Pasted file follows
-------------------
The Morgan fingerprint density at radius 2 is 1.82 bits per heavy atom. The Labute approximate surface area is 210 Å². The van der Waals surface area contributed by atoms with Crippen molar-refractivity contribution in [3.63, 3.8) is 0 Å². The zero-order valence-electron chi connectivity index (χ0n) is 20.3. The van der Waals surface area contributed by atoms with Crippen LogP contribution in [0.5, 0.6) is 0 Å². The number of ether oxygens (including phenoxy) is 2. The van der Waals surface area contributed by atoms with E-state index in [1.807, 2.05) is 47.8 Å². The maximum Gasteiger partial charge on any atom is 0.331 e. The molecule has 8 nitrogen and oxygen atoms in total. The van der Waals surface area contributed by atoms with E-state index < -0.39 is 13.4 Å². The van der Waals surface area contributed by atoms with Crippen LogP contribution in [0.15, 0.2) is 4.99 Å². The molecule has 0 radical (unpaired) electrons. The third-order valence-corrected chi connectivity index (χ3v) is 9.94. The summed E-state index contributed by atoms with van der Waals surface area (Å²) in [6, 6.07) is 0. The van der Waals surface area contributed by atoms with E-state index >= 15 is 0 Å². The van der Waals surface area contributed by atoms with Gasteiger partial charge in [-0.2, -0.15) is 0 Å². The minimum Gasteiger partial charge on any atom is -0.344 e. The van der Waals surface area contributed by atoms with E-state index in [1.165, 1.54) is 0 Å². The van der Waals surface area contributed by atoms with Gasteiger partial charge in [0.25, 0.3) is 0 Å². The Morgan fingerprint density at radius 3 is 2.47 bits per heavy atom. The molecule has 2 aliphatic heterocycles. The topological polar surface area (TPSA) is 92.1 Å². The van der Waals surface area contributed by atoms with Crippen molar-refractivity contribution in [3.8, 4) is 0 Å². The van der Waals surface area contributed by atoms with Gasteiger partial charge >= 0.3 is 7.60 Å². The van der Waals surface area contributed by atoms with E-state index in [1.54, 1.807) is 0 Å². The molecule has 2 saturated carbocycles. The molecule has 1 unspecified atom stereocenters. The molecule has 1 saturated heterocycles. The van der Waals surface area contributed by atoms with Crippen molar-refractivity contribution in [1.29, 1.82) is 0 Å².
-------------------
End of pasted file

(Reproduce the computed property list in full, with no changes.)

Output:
The Morgan fingerprint density at radius 2 is 1.82 bits per heavy atom. The Labute approximate surface area is 210 Å². The van der Waals surface area contributed by atoms with Crippen molar-refractivity contribution in [3.63, 3.8) is 0 Å². The zero-order valence-electron chi connectivity index (χ0n) is 20.3. The van der Waals surface area contributed by atoms with Crippen LogP contribution in [0.5, 0.6) is 0 Å². The number of ether oxygens (including phenoxy) is 2. The van der Waals surface area contributed by atoms with E-state index in [1.807, 2.05) is 47.8 Å². The maximum Gasteiger partial charge on any atom is 0.331 e. The molecule has 8 nitrogen and oxygen atoms in total. The van der Waals surface area contributed by atoms with E-state index < -0.39 is 13.4 Å². The van der Waals surface area contributed by atoms with Crippen LogP contribution in [0.15, 0.2) is 4.99 Å². The molecule has 0 radical (unpaired) electrons. The third-order valence-corrected chi connectivity index (χ3v) is 9.94. The summed E-state index contributed by atoms with van der Waals surface area (Å²) in [6, 6.07) is 0. The van der Waals surface area contributed by atoms with E-state index >= 15 is 0 Å². The van der Waals surface area contributed by atoms with Gasteiger partial charge in [-0.2, -0.15) is 0 Å². The minimum Gasteiger partial charge on any atom is -0.344 e. The van der Waals surface area contributed by atoms with E-state index in [1.165, 1.54) is 0 Å². The van der Waals surface area contributed by atoms with Gasteiger partial charge in [0.25, 0.3) is 0 Å². The Morgan fingerprint density at radius 3 is 2.47 bits per heavy atom. The molecule has 2 aliphatic heterocycles. The topological polar surface area (TPSA) is 92.1 Å². The van der Waals surface area contributed by atoms with Crippen molar-refractivity contribution in [3.8, 4) is 0 Å². The van der Waals surface area contributed by atoms with Gasteiger partial charge >= 0.3 is 7.60 Å². The van der Waals surface area contributed by atoms with E-state index in [1.54, 1.807) is 0 Å². The molecule has 2 saturated carbocycles. The molecule has 1 unspecified atom stereocenters. The molecule has 1 saturated heterocycles. The van der Waals surface area contributed by atoms with Crippen molar-refractivity contribution in [1.29, 1.82) is 0 Å².